DEV Community

Cover image for 5 Types of Git Workflows Every Engineering Team Must Know
Naomi Chopra for Hatica

Posted on • Originally published at

5 Types of Git Workflows Every Engineering Team Must Know

In the world of software development, Git has become an essential tool for managing and collaborating on code. As a powerful version control system, Git empowers teams to work efficiently and deliver high-quality software. One of the keys to unlocking Git's potential is adopting a well-structured workflow that suits your team's needs.

[Read more: What is Git, Features, Command and Workflow]

Five Popular Git workflows For Better Code

In this article, we'll explore Git workflows that can help streamline your development process and result in better code.

1. Centralized Workflow

The centralized workflow is a simple and straightforward approach to using Git. In this model, there is a single central repository with a "master" branch where all developers push their changes. This workflow is similar to using a traditional version control system like Subversion and is an easy transition for teams new to Git.

Benefits of the centralized workflow include its simplicity and reduced overhead. With a single branch, developers can focus on making changes without the complexity of managing multiple branches.

To set up a centralized workflow, follow these steps:

  • Create a central repository on a remote server, such as GitHub or GitLab.

  • Clone the repository locally, so each developer has their own working copy.

  • Make changes to the code locally, then commit and push these changes to the central repository.

  • Be aware that the centralized workflow can lead to merge conflicts if multiple developers are working on the same file simultaneously. To mitigate this, ensure developers communicate effectively and consider adopting a code review process to minimize conflicts.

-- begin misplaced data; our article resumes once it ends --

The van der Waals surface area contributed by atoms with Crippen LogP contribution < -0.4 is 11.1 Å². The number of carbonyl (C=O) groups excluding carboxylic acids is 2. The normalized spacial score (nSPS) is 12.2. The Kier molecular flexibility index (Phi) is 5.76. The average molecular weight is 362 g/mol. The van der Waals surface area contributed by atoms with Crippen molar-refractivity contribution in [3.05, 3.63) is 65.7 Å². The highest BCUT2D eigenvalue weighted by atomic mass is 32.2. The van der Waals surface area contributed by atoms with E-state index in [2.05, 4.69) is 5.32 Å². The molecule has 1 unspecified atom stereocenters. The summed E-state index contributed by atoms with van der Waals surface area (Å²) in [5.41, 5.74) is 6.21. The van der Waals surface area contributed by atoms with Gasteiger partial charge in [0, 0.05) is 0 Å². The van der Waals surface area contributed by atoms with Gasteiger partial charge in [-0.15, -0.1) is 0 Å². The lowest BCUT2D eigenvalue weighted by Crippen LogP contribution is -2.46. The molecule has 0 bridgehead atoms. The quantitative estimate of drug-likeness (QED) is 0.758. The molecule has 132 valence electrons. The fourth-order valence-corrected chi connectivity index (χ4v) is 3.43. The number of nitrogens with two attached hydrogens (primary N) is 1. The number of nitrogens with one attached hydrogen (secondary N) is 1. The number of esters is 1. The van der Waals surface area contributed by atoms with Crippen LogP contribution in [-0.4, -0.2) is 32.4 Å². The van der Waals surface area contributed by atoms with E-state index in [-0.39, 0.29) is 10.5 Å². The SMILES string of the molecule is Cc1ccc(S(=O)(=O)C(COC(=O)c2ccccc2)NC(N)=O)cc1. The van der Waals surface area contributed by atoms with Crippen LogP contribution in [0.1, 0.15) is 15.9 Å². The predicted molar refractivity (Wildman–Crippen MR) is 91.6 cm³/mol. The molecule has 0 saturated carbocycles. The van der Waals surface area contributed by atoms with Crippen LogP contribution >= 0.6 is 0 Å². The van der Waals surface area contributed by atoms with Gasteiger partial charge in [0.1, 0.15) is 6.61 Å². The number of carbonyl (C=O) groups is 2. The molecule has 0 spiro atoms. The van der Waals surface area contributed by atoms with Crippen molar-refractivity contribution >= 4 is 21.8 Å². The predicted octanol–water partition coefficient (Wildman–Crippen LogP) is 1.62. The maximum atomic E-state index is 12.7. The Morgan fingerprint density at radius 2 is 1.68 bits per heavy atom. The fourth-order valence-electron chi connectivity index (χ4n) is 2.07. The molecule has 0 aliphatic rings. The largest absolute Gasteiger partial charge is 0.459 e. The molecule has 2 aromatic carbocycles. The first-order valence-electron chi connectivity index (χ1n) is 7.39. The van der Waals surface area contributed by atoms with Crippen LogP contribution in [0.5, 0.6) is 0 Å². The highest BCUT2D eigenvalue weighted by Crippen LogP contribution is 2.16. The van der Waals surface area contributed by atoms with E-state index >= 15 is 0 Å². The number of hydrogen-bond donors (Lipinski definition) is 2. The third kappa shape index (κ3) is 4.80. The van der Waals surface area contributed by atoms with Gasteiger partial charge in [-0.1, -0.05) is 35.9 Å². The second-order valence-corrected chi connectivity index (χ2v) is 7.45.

2. Feature Branch Workflow

The feature branch workflow is a popular approach that isolates the development of individual features in separate branches. Doing so helps maintain a clean and stable master branch while allowing developers to experiment and iterate on their features.

Benefits of the feature branch workflow include improved collaboration and reduced risk of breaking the main branch. By isolating feature development, teams can better manage and integrate their work.

To set up a feature branch workflow, follow these steps:

  • Create a new branch for each feature, ideally with a descriptive name.

  • Make changes and commit them to the feature branch.

  • When the feature is complete, merge it back into the master branch, resolving any conflicts.

  • Keep in mind that managing multiple feature branches can become complex.

  • Establish a clear naming convention for branches and ensure developers communicate about their work to avoid confusion.

[Read more: Best Git Branching Strategies For Engineering Teams]

3. Gitflow Workflow

The Gitflow workflow is an advanced branching model designed to support complex projects with multiple release cycles. It involves several branches, including "master," "develop," "feature," "release," and "hotfix" branches.

In Gitflow, the master branch represents the latest stable release, while the development branch is used for ongoing development. Feature branches are created from the development branch, and once completed, they are merged back into development. When a release is ready, a release branch is created from development and eventually merged into the master. Hotfix branches are used to address critical issues in production and are merged directly into the master.

Benefits of the Gitflow workflow include its structured approach to managing releases and addressing issues in production. This model is well-suited for projects with strict release schedules or those requiring a high degree of stability.